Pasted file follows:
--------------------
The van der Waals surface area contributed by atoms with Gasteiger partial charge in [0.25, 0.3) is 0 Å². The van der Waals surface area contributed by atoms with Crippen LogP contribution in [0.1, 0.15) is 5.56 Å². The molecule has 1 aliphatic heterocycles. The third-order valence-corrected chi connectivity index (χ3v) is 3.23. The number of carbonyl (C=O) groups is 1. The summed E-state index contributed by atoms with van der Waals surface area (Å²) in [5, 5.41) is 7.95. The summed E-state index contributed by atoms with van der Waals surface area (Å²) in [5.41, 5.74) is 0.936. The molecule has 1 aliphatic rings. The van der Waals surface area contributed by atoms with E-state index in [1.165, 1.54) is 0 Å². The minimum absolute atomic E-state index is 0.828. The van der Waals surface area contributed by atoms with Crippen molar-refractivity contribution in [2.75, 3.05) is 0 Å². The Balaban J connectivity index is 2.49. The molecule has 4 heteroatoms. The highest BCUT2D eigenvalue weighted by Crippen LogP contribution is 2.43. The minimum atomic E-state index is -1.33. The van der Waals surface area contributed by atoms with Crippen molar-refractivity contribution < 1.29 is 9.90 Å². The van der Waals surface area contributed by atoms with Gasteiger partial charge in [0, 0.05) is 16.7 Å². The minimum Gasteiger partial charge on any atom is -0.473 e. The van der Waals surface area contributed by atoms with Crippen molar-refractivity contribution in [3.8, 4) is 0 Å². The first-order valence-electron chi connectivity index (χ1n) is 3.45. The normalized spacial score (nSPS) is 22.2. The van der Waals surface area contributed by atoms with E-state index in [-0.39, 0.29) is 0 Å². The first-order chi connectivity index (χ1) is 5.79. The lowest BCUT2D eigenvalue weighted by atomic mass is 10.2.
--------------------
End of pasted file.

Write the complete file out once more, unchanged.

The van der Waals surface area contributed by atoms with Gasteiger partial charge in [0.25, 0.3) is 0 Å². The van der Waals surface area contributed by atoms with Crippen LogP contribution in [0.1, 0.15) is 5.56 Å². The molecule has 1 aliphatic heterocycles. The third-order valence-corrected chi connectivity index (χ3v) is 3.23. The number of carbonyl (C=O) groups is 1. The summed E-state index contributed by atoms with van der Waals surface area (Å²) in [5, 5.41) is 7.95. The summed E-state index contributed by atoms with van der Waals surface area (Å²) in [5.41, 5.74) is 0.936. The molecule has 1 aliphatic rings. The van der Waals surface area contributed by atoms with E-state index in [1.165, 1.54) is 0 Å². The minimum absolute atomic E-state index is 0.828. The van der Waals surface area contributed by atoms with Crippen molar-refractivity contribution in [2.75, 3.05) is 0 Å². The Balaban J connectivity index is 2.49. The molecule has 4 heteroatoms. The highest BCUT2D eigenvalue weighted by Crippen LogP contribution is 2.43. The minimum atomic E-state index is -1.33. The van der Waals surface area contributed by atoms with Crippen molar-refractivity contribution < 1.29 is 9.90 Å². The van der Waals surface area contributed by atoms with Gasteiger partial charge in [0, 0.05) is 16.7 Å². The minimum Gasteiger partial charge on any atom is -0.473 e. The van der Waals surface area contributed by atoms with Crippen molar-refractivity contribution in [3.8, 4) is 0 Å². The first-order valence-electron chi connectivity index (χ1n) is 3.45. The normalized spacial score (nSPS) is 22.2. The van der Waals surface area contributed by atoms with E-state index in [-0.39, 0.29) is 0 Å². The first-order chi connectivity index (χ1) is 5.79. The lowest BCUT2D eigenvalue weighted by atomic mass is 10.2.